In fairness to the Committee, this was an honest misunderstanding. Secretary Clinton used one email account during her tenure at State (with the exception of her first weeks in office while transitioning from an email account she had previously used). In March 2013, a month after she left the Department, Gawker published the email address she used while Secretary, and so she had to change the address on her account.
At the time the printed copies were provided to the Department last year, because it was the same account, the new email address established after she left office appeared on the printed copies as the sender, and not the address she used as Secretary. In fact, this address on the account did not exist until March 2013. This led to understandable confusion that was cleared up directly with the Committee after its press conference.
Kendall, in his letter to the committee, identified the new email address established in March 2013 as email@example.com.
But why would the emails — including the one we display above — show firstname.lastname@example.org as the sender if it came from email@example.com? Is that even technically possible?
We consulted four computer experts, and all agreed that it was possible. There is one example in the trove of emails that the Times posted online that proves it is possible. That’s a May 6, 2011, email from Clinton to Jake Sullivan, who at the time was her deputy chief of staff and director of policy planning.
On page 31 of the New York Times‘ PDF of Clinton’s emails is a print copy of Clinton’s email to Sullivan that shows Clinton’s email address as firstname.lastname@example.org (the one she says was created after she left office). But that same email also appears on page 35 of the PDF as part of an email exchange with Sullivan (who had responded to her), and the email address for Clinton in that case is displayed as email@example.com.
“This string of email messages proves the Clinton team’s explanation is true,” said Conte, the president of the IEEE Computer Society.
The reason, he said, is simple: The firstname.lastname@example.org address that is part of the email string is now static text, so it wouldn’t change. That means that the email originated from email@example.com. But the address on the printed version of just Clinton’s email to Sullivan would be populated with the new email address because that is an active data field — giving the illusion that it came from firstname.lastname@example.org.
We asked our IT staffers to see if they could recreate the same behavior, and they did. They created an email account called email@example.com, exchanged emails with this author and then changed the name of the account to firstname.lastname@example.org. The emails were then printed out by the sender after the account was renamed. The results are below.
The first email sent on Thursday, May 21, at 12:26 p.m. displays email@example.com as the sender, because it was part of an email string and was static text:
The steps that we followed for the test were the same as those suggested by Tomlinson, who was inducted into the Internet Hall of Fame for inventing email.
Tomlinson conducted a separate test that weighs in support of Clinton’s claim. He used optical character recognition (OCR) to convert the Times‘ PDF of the Clinton emails into searchable text. He said “the 37 messages that were purportedly sent from H have firstname.lastname@example.org in the From: field. No such message is From: hdr22. hdr22 appears only in the From: field of 15 messages that were included in a received message. All such messages contained in replies to H are from hdr22 and no such message contained in replies to H are from hrod17.”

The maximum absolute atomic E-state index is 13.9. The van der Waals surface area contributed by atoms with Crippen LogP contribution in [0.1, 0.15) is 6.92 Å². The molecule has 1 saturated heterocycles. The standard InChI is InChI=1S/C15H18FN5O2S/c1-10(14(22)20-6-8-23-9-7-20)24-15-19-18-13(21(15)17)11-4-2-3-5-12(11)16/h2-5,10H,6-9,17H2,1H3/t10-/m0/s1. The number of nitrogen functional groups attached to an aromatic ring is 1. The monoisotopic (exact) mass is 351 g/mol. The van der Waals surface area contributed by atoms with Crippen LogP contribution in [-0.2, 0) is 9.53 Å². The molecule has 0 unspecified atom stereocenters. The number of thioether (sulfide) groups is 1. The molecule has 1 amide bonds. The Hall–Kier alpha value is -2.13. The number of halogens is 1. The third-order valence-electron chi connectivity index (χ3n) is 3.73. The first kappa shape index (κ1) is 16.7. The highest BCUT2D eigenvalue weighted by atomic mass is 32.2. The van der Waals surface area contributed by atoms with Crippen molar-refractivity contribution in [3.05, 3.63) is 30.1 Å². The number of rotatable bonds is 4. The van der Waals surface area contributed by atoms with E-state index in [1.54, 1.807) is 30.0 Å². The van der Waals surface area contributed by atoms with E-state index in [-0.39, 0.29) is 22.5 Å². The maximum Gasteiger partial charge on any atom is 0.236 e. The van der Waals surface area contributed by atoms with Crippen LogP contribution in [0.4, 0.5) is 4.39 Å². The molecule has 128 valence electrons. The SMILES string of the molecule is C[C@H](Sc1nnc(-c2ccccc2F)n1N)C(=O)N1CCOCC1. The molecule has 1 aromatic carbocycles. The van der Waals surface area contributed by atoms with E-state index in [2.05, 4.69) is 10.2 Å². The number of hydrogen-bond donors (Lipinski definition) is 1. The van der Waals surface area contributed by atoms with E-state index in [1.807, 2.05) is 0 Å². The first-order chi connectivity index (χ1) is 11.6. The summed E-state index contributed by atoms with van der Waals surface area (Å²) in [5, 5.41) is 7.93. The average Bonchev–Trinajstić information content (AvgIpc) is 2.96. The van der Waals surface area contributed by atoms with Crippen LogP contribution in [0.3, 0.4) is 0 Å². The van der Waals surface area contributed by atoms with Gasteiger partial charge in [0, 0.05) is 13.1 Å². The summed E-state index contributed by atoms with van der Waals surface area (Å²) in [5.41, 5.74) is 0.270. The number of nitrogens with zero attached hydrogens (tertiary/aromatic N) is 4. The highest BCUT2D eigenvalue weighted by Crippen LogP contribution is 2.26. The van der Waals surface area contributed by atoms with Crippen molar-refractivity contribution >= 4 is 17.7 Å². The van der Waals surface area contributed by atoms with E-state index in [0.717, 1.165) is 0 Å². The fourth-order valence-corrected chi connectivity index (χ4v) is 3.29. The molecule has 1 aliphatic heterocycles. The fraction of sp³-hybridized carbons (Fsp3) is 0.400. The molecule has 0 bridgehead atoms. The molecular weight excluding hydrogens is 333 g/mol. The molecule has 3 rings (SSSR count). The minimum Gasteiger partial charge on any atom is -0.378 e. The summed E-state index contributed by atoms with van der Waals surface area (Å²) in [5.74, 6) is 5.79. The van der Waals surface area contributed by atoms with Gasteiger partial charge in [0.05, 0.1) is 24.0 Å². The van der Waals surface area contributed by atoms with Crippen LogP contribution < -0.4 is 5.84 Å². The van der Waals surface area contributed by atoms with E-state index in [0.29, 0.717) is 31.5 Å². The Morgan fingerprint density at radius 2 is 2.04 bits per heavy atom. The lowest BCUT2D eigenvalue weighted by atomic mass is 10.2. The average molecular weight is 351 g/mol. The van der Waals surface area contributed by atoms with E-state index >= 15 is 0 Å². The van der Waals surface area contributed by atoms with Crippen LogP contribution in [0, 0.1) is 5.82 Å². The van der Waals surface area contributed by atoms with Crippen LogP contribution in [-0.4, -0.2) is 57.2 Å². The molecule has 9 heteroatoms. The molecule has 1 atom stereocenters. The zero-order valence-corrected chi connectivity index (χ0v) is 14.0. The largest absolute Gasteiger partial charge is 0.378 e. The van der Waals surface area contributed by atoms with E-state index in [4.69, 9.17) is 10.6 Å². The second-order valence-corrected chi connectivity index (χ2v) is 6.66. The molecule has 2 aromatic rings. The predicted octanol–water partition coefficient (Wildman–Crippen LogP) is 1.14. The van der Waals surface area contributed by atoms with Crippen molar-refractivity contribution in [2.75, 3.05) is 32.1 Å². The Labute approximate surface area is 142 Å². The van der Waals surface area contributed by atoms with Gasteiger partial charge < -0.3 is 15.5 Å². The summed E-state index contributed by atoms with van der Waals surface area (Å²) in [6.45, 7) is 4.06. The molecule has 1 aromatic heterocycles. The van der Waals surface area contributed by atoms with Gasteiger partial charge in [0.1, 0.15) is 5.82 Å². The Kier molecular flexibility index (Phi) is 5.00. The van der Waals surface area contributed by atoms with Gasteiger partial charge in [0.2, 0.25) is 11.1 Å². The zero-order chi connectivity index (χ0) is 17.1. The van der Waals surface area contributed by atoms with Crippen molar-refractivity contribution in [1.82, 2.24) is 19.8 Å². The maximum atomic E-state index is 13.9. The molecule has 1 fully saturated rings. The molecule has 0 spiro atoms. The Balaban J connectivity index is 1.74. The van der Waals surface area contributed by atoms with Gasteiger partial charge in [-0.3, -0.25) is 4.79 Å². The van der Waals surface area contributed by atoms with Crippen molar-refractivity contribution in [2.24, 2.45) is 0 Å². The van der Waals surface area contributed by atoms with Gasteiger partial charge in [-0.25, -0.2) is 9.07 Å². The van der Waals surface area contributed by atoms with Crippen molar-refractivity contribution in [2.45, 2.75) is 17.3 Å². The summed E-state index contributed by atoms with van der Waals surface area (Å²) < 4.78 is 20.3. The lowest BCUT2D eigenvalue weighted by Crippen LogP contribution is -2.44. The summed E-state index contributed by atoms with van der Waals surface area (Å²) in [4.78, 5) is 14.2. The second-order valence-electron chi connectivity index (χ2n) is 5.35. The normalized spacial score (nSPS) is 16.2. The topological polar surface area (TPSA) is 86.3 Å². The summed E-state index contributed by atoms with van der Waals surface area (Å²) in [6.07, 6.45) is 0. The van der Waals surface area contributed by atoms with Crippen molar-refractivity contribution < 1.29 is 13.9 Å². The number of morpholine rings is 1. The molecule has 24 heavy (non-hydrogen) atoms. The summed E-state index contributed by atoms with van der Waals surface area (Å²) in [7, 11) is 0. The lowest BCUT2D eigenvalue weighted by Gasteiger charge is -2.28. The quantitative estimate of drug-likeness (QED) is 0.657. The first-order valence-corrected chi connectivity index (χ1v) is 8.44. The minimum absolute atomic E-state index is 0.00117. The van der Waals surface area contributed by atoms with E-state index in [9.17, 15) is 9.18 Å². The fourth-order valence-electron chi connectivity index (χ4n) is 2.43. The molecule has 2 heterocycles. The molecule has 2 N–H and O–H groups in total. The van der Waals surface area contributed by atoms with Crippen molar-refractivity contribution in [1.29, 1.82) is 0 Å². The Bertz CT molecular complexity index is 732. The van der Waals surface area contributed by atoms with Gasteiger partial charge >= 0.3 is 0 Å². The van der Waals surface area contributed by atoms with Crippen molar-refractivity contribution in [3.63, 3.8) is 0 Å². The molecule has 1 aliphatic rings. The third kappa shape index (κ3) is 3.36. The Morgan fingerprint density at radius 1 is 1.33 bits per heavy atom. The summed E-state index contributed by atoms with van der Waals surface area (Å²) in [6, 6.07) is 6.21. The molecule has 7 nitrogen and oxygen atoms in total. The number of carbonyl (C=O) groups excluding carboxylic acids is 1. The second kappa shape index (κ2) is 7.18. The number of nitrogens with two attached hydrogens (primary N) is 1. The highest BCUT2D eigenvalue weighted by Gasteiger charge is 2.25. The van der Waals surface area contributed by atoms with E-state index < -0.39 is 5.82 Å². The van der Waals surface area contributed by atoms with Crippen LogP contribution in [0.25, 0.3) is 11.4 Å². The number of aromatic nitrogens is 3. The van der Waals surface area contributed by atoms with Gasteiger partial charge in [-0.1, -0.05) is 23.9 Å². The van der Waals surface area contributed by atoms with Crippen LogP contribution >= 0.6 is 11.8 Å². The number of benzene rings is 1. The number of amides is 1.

He said that outcome is consistent with the Clinton campaign’s “statement that the messages originally sent from H appear in the pdf as if they were sent from hrod17. There are no counterexamples.”
The RNC noted that IT expert Bruce Webster told the Daily Caller that Clinton’s explanation “made no sense.” But the conservative website also quoted Webster as saying it is possible with servers hosted by Microsoft Exchange — which, as it turns out, is the server that we used for our test.
Tomlinson initially also told us that the Clinton explanation was “not a completely natural outcome,” even if it is possible. But after we told Tomlinson of our test and sent him our results, he replied: “Your experiment may refute that last statement.”
This doesn’t prove, of course, that Clinton did not have more than one @clintonemail.com address while secretary of state. All four experts told us the only way to know for sure how many @clintonemail.com accounts Clinton had while in office is to conduct a forensic examination of her mail server. (Clinton has said she will not make her personal server available to the government or an independent third party.)
“The best way to obtain all of the facts about these emails would be for a third party forensic examiner to conduct an examination of Ms. Clinton’s mail server and desktop system,” said Jonathan Zdziarski, forensics expert and author of the book “iPhone Forensics: Recovering Evidence, Personal Data, and Corporate Assets.” “That could easily determine what email addresses existed at approximately what dates, possibly even when they were changed, as well as retrieve the original email envelopes and content.”
What we do know, however, is that the emails posted by the Times do not support the RNC’s claim that Clinton had “multiple secret email addresses” as secretary of state, and there is no evidence to contradict Clinton’s claim that she created email@example.com after she left office.
— Eugene Kiely